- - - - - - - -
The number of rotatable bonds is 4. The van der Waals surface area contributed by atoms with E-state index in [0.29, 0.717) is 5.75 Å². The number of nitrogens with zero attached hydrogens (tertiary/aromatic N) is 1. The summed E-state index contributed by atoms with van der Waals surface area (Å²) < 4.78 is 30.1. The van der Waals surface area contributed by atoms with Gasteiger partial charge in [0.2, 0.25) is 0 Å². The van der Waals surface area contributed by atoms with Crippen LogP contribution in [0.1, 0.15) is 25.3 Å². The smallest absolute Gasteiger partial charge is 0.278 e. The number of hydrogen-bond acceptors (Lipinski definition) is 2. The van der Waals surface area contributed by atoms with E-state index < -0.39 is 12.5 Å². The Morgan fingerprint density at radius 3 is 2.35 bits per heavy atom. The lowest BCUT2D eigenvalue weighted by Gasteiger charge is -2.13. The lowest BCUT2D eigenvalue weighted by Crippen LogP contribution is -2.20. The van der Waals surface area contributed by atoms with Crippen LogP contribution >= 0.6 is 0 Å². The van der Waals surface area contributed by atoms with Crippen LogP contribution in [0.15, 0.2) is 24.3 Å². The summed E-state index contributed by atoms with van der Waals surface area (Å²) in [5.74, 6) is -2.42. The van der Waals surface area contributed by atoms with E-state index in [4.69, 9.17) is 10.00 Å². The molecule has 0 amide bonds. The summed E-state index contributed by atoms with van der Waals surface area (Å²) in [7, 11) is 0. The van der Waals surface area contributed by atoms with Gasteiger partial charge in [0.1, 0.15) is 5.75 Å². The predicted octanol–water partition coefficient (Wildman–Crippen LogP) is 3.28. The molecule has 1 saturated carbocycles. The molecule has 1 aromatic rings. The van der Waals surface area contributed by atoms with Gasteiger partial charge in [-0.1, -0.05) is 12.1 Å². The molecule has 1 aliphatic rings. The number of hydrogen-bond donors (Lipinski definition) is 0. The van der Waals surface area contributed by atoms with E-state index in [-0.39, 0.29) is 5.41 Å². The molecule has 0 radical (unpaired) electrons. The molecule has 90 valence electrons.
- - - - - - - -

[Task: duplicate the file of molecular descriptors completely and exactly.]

The number of rotatable bonds is 4. The van der Waals surface area contributed by atoms with E-state index in [0.29, 0.717) is 5.75 Å². The number of nitrogens with zero attached hydrogens (tertiary/aromatic N) is 1. The summed E-state index contributed by atoms with van der Waals surface area (Å²) < 4.78 is 30.1. The van der Waals surface area contributed by atoms with Gasteiger partial charge in [0.2, 0.25) is 0 Å². The van der Waals surface area contributed by atoms with Crippen LogP contribution in [0.1, 0.15) is 25.3 Å². The smallest absolute Gasteiger partial charge is 0.278 e. The number of hydrogen-bond acceptors (Lipinski definition) is 2. The van der Waals surface area contributed by atoms with E-state index < -0.39 is 12.5 Å². The Morgan fingerprint density at radius 3 is 2.35 bits per heavy atom. The lowest BCUT2D eigenvalue weighted by Gasteiger charge is -2.13. The lowest BCUT2D eigenvalue weighted by Crippen LogP contribution is -2.20. The van der Waals surface area contributed by atoms with Crippen LogP contribution >= 0.6 is 0 Å². The van der Waals surface area contributed by atoms with Crippen LogP contribution in [0.15, 0.2) is 24.3 Å². The summed E-state index contributed by atoms with van der Waals surface area (Å²) in [5.74, 6) is -2.42. The van der Waals surface area contributed by atoms with E-state index in [4.69, 9.17) is 10.00 Å². The molecule has 0 amide bonds. The summed E-state index contributed by atoms with van der Waals surface area (Å²) in [7, 11) is 0. The van der Waals surface area contributed by atoms with Gasteiger partial charge in [0.1, 0.15) is 5.75 Å². The predicted octanol–water partition coefficient (Wildman–Crippen LogP) is 3.28. The molecule has 1 saturated carbocycles. The molecule has 1 aromatic rings. The van der Waals surface area contributed by atoms with Gasteiger partial charge in [-0.1, -0.05) is 12.1 Å². The molecule has 1 aliphatic rings. The number of hydrogen-bond donors (Lipinski definition) is 0. The van der Waals surface area contributed by atoms with E-state index in [-0.39, 0.29) is 5.41 Å². The molecule has 0 radical (unpaired) electrons. The molecule has 90 valence electrons.